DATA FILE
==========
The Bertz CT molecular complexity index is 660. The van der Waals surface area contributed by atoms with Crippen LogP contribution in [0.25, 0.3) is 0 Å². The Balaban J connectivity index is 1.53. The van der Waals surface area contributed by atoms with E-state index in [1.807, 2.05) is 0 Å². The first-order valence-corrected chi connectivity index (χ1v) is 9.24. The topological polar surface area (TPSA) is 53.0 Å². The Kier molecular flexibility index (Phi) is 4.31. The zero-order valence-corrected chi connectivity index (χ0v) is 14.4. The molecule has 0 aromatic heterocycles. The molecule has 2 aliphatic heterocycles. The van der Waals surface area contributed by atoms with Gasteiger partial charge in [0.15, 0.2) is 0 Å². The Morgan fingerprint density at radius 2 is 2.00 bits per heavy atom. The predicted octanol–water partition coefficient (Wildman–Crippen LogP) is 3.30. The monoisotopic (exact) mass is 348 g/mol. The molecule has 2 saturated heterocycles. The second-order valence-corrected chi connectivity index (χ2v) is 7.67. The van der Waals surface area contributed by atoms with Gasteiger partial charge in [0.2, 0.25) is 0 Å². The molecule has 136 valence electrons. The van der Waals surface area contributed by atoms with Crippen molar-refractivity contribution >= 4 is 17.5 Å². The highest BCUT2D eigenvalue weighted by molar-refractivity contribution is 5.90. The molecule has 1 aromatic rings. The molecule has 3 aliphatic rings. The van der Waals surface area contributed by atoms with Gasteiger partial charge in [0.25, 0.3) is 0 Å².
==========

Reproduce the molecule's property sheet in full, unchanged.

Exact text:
The Bertz CT molecular complexity index is 660. The van der Waals surface area contributed by atoms with Crippen LogP contribution in [0.25, 0.3) is 0 Å². The Balaban J connectivity index is 1.53. The van der Waals surface area contributed by atoms with E-state index in [1.807, 2.05) is 0 Å². The first-order valence-corrected chi connectivity index (χ1v) is 9.24. The topological polar surface area (TPSA) is 53.0 Å². The Kier molecular flexibility index (Phi) is 4.31. The zero-order valence-corrected chi connectivity index (χ0v) is 14.4. The molecule has 0 aromatic heterocycles. The molecule has 2 aliphatic heterocycles. The van der Waals surface area contributed by atoms with Gasteiger partial charge in [0.15, 0.2) is 0 Å². The Morgan fingerprint density at radius 2 is 2.00 bits per heavy atom. The predicted octanol–water partition coefficient (Wildman–Crippen LogP) is 3.30. The monoisotopic (exact) mass is 348 g/mol. The molecule has 2 saturated heterocycles. The second-order valence-corrected chi connectivity index (χ2v) is 7.67. The van der Waals surface area contributed by atoms with Gasteiger partial charge in [0.2, 0.25) is 0 Å². The molecule has 136 valence electrons. The van der Waals surface area contributed by atoms with Crippen molar-refractivity contribution >= 4 is 17.5 Å². The highest BCUT2D eigenvalue weighted by molar-refractivity contribution is 5.90. The molecule has 1 aromatic rings. The molecule has 3 aliphatic rings. The van der Waals surface area contributed by atoms with Gasteiger partial charge in [0.25, 0.3) is 0 Å².